Roineabhal


RoineabhalWe We were coasting through South Uist when the car lost power. It just died. Flat battery we thought. But, no. Even with jump leads attached to a Range Rover, car refused to play ball.

Ever tried to find a mechanic in the Western Isles on a Sunday morning? Your chances are slim to nil. They were either in church or certainly not available to work. The RAC weren’t much use: trying to contact the same people – their contractors – as were, only we made contact sooner. 

When we tracked down an open garage, the mechanic was more interested in watching the Monaco Grand Prix than fixing a VW. I really couldn’t blame him.

I ignored the mutterings about ‘bloody English tourists’ and with a little cajoling he fixed the damn thing, after stealing a part from another car that was due to be serviced the following day.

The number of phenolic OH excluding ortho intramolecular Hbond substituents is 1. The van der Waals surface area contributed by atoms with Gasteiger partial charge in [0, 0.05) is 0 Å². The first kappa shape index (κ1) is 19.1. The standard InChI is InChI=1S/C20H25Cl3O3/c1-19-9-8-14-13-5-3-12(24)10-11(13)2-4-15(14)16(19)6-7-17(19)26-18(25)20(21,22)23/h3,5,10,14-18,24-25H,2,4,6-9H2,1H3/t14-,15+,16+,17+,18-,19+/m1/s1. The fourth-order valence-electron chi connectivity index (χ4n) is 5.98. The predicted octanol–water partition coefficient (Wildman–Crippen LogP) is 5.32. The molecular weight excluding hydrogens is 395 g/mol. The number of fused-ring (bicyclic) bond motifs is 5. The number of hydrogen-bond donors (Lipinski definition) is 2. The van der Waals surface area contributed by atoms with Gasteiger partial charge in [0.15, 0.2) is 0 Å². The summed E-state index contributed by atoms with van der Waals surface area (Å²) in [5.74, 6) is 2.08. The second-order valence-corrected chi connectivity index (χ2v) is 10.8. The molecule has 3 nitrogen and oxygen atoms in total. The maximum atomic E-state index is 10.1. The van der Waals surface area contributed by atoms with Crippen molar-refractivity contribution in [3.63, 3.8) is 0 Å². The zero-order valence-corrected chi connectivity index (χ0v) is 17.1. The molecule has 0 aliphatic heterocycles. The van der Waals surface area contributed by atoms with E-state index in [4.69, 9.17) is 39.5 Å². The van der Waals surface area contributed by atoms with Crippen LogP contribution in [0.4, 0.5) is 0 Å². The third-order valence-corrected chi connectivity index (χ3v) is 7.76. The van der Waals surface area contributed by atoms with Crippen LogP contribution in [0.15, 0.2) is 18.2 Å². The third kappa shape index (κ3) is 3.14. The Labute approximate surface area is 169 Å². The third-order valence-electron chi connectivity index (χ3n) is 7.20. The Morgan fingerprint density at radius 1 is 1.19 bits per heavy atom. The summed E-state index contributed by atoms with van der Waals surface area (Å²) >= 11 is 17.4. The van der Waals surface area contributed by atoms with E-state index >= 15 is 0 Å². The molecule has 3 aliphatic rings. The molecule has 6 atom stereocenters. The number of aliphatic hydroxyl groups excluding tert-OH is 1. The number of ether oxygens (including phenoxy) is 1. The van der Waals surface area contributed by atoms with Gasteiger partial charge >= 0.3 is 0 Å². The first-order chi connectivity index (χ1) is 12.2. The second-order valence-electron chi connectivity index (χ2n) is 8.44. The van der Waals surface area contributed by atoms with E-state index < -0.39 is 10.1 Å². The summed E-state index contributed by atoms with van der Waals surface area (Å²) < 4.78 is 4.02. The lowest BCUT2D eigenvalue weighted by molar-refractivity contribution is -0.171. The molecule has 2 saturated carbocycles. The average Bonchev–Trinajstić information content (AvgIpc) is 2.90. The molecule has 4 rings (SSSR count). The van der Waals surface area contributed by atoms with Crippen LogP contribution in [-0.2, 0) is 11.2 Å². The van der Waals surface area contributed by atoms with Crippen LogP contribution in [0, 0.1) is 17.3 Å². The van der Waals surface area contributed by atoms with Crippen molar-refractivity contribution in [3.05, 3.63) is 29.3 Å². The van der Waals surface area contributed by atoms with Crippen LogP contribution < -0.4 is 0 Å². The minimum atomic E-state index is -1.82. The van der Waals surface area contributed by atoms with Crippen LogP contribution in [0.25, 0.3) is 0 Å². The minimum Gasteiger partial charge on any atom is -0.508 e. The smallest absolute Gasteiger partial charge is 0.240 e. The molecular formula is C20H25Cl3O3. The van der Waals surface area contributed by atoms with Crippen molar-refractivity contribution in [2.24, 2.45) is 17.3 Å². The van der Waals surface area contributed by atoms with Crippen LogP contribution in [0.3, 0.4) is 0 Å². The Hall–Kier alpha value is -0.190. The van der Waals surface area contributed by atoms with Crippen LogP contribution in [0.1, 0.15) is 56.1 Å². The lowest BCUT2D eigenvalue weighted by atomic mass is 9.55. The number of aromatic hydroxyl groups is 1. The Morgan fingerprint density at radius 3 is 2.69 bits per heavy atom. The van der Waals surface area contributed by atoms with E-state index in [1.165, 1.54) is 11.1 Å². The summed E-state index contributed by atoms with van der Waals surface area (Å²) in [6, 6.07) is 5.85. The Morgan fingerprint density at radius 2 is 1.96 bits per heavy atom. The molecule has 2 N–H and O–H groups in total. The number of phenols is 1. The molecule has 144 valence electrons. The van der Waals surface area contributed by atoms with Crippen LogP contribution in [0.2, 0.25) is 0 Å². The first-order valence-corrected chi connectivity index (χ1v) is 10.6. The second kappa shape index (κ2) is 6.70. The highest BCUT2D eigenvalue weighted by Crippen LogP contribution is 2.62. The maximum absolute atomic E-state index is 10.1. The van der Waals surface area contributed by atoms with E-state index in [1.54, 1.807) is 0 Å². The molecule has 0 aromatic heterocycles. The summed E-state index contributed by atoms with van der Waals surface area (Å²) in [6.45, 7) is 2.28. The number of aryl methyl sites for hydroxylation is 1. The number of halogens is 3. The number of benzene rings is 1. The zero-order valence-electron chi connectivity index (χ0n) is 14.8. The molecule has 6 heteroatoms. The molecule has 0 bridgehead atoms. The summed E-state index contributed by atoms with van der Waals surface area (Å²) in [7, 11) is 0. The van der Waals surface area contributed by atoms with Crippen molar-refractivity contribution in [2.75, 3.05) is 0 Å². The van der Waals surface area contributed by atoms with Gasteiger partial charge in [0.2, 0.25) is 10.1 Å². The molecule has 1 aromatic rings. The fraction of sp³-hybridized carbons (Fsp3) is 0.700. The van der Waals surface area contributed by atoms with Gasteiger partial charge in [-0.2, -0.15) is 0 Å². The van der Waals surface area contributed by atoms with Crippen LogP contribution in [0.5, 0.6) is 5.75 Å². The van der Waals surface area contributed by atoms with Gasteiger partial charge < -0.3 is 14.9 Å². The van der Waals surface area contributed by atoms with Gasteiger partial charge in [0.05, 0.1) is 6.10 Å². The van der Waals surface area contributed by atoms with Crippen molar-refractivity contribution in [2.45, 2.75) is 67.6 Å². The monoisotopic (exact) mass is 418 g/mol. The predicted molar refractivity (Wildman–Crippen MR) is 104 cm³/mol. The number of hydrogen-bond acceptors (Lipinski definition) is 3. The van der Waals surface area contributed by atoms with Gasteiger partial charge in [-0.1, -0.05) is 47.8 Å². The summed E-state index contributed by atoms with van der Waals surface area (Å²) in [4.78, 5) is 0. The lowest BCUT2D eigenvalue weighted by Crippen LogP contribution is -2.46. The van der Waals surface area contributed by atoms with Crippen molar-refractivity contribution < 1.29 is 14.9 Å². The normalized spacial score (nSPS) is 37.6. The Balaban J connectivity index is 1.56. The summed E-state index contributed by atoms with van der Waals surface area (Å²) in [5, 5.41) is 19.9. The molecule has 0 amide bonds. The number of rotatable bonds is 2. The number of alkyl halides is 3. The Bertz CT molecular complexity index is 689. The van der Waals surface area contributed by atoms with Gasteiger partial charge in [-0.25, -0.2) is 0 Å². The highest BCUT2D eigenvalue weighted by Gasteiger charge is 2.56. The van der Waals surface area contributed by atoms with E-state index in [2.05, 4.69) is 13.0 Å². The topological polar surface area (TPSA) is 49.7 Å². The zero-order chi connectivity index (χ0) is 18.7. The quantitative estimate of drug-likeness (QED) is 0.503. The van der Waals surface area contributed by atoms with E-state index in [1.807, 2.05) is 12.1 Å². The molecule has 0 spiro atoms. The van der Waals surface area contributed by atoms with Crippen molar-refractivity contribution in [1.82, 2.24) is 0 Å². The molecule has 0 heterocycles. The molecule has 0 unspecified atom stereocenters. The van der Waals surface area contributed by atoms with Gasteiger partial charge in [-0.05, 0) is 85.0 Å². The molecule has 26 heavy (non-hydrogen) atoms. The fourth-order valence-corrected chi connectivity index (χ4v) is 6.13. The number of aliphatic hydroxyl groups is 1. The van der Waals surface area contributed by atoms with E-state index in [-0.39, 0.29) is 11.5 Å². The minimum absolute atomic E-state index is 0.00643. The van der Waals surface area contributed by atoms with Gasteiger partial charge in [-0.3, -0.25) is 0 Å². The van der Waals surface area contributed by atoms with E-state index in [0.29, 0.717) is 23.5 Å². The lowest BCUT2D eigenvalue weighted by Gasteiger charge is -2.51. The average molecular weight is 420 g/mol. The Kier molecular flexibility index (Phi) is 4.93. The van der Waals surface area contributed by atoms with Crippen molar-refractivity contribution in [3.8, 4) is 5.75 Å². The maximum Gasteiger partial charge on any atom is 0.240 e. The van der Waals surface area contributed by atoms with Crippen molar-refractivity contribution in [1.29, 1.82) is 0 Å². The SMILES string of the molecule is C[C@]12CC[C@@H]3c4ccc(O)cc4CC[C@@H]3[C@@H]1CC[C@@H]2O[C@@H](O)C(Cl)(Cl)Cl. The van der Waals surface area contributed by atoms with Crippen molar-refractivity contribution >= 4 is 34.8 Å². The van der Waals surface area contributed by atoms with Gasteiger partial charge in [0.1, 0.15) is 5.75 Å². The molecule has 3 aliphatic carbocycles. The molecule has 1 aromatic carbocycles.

Before this intervention, it had looked bleak and I had resigned myself to another night on South Uist, even though we were booked onto an afternoon ferry to Harris. So, it was with great relief that our reluctant mechanic sent us on our way with time to make the ferry. By early evening we were in Leverburgh, and, fell shoes on, I was running uphill, South Harris’s highest point, 460m Roineabhal, in my sights.

It was a hard climb, tougher than the Munro, Bynack More, a fortnight ago. There were no paths and the terrain was either a confusion of jagged outcrops, rocks and boulders or sopping bog. But, I made it – and what a reward: a view back across the Sound of Harris, north to the Harris hills and an endless vista of loch, moor and sea.

 

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